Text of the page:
By the time auctioneers finished selling the collection late last night, it was to have fetched an estimated $45 million.
Q. David Bowers, Eliasberg's biographer, says the businessman was a fiscal conservative who never forgave President Franklin D. Roosevelt for removing the United States from the gold standard in 1933: "He was a hard-metal man, and he distrusted paper money."
Eliasberg did not rest on his laurels. He did not stow his collection in a safe and secretive location and fade from the scene. He commissioned artisans to construct special large display cases for his coins so he could exhibit his collection publicly from time to time. He also collaborated with a numismatic team who created an impressive pamphlet titled “An Exhibition of the World’s Greatest Collection of United States Coins” for distribution at public viewings of his collection.
A few months before he died, Eliasberg presented a talk on November 7, 1975, in Baltimore, during which he shared, “Why, When and How I Assembled the Most Complete Collection of United States Coins.” He told the audience, “If you are a numismatist or coin collector, I hope you will derive the degree of pleasure and happiness I have in assembling my collection.” During his 25 or so years of carrying the torch as the world’s most recognized coin collector, he exemplified how numismatists can proclaim the rewards inherent in their hobby to the masses.
The Times once noted, “No individual or organization, public or private—not the U.S. Mint itself or even the marvelous Numismatic Division of the Smithsonian Institution—has a collection of such completeness. All the great rarities, as well as the most common coins, are included.”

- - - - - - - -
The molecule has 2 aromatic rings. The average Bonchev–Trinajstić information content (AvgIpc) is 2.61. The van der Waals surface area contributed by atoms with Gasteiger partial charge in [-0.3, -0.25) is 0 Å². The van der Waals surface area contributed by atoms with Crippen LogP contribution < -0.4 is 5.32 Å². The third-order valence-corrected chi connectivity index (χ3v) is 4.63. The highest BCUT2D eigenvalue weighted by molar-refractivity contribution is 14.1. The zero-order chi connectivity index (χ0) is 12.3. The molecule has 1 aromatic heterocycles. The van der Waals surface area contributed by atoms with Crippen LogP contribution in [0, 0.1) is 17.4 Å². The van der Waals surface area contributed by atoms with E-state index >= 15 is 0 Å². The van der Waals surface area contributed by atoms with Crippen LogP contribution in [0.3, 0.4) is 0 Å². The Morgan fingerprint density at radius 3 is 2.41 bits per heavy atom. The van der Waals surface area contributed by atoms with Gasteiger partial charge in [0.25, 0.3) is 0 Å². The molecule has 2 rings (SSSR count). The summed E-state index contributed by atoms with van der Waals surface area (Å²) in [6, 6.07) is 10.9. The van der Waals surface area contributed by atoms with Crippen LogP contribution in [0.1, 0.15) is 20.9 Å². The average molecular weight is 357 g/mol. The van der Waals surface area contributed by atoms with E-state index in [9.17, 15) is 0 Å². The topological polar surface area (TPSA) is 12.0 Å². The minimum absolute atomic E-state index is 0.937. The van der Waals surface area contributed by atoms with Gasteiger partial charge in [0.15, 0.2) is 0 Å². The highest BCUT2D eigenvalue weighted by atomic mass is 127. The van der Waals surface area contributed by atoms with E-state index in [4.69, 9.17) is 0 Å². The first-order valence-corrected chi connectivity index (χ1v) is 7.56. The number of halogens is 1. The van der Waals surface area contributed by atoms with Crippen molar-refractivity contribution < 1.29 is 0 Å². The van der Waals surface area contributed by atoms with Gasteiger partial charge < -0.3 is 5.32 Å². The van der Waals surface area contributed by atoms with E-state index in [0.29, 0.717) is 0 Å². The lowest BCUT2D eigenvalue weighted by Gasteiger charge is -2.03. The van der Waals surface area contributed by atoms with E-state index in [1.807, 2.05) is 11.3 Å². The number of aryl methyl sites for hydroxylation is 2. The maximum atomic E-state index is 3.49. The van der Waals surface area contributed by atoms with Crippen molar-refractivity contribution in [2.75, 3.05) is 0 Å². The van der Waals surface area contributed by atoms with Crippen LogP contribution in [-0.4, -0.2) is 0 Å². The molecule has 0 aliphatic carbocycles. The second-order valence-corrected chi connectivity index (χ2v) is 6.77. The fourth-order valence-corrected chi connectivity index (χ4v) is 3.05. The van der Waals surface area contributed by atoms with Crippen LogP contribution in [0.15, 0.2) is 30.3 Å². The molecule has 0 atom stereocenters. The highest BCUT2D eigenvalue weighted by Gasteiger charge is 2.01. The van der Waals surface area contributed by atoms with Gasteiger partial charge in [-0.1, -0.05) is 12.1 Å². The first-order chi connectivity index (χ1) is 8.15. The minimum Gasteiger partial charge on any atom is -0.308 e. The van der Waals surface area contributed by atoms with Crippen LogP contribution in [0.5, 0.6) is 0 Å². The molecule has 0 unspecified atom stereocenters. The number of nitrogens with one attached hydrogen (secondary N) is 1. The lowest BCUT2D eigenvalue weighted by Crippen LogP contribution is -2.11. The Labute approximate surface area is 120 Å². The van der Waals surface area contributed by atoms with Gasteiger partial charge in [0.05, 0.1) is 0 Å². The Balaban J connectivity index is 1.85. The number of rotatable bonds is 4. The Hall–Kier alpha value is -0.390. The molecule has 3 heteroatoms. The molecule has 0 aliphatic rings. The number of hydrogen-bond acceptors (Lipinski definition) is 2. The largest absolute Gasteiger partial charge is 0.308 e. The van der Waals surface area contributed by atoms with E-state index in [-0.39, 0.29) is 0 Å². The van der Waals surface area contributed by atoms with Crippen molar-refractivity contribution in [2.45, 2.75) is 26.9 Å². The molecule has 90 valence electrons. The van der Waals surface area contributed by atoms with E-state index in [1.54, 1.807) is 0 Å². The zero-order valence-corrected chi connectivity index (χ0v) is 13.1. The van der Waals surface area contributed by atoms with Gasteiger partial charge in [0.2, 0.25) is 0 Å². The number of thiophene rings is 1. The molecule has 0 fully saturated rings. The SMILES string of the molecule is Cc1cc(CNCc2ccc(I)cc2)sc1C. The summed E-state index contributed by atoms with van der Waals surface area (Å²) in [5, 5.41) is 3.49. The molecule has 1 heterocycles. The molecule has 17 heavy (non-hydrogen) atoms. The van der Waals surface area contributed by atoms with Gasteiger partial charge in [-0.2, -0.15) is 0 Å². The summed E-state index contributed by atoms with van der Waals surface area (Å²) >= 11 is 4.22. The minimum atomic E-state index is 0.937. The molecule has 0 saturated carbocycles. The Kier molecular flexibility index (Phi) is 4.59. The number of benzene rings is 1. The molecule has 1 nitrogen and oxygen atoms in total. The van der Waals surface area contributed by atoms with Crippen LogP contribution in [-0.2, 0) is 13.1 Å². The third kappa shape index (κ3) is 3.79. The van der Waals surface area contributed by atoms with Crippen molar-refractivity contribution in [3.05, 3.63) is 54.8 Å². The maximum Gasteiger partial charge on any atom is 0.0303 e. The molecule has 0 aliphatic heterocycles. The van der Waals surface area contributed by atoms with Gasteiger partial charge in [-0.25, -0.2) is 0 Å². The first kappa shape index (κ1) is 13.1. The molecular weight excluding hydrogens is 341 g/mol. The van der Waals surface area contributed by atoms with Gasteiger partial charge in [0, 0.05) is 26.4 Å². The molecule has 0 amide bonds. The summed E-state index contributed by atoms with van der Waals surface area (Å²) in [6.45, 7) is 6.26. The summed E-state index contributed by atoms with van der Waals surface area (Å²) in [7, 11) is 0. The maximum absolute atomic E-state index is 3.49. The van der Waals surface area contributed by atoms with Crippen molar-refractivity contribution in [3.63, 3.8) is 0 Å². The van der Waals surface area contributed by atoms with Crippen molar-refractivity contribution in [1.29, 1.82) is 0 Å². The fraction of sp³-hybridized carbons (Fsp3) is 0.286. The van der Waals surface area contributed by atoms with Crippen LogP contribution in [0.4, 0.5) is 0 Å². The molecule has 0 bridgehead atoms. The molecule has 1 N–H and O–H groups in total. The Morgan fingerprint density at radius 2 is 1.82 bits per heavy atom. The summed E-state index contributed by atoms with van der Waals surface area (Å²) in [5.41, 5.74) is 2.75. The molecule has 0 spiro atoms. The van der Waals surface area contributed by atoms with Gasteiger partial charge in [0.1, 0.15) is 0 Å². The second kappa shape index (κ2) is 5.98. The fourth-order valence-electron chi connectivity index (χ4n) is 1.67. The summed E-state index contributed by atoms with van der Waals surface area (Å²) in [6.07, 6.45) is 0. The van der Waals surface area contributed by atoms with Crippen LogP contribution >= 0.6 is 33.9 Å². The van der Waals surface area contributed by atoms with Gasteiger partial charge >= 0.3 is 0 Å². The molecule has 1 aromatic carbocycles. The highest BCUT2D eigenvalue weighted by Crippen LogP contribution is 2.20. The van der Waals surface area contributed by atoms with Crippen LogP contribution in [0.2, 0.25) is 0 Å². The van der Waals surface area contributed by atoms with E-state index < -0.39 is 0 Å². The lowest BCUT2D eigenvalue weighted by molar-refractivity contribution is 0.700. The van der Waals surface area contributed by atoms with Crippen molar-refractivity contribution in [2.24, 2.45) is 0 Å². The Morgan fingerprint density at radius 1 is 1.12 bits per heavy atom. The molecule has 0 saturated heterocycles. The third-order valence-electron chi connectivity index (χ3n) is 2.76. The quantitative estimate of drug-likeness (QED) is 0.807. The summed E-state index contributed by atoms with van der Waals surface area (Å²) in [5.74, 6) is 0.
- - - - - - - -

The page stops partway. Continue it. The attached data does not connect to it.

57 Carson City Mint gold issues offered in the auction conducted by Bowers and Ruddy between October 27 and 29, 1982. Eliasberg owned complete 19-piece sets of the three gold denominations produced in Carson City: half eagles, eagles, and double eagles.
The heir to Eliasberg’s comprehensive U.S. gold coin collection, his son, Louis E. Eliasberg Jr., instructed Bowers and Ruddy to keep it a secret who had built the consignment they were offering. They called the sale “The United States Gold Coin Collection”, with no person’s name signifying the pedigree. The numismatic world knew the collection’s architect anyway.
There were some notable coins in his collection, but most were not necessarily ultra significant with just a few exceptions. One of those exceptions was an XF45 1870-CC 20.
We have already seen that one of the most significant pieces, the 1870-CC double eagle, is rated much higher today than the grade assigned by the cataloger in 1982. The difference between Very Fine and Extremely Fine-45 (maybe AU-50?) for such a rarity cannot be overstated. Even if some of the much less scarce coins are graded noticeably higher today than their assigned 1982 ratings, significant increases in value estimates could result.
The PCGS XF-45 ex: Eliasberg 1870-CC double eagle presently resides in the preeminent Dell Loy Hansen Collection, where it will probably remain indefinitely. Because of the evolving nature of coin grading it is conceivable that this specimen might someday receive a bump up to a lower berth in the About Uncirculated grouping. Rumors were afloat in the past that this had happened at some point, but they were never verified.
Every time you look at your coins, think of Mr. Eliasberg and channel your inner numismatist.
Every time you get closer to your goal of completing that type set, mint set, or other series, think of Mr. Eliasberg's achievement and keep pressing on!
If you were to complete a Carson City Gold $20 set, it would be 1/1000th as accomplished as this guy. What an amazing feat!
The excerpts for this summary were largely taken from the links below: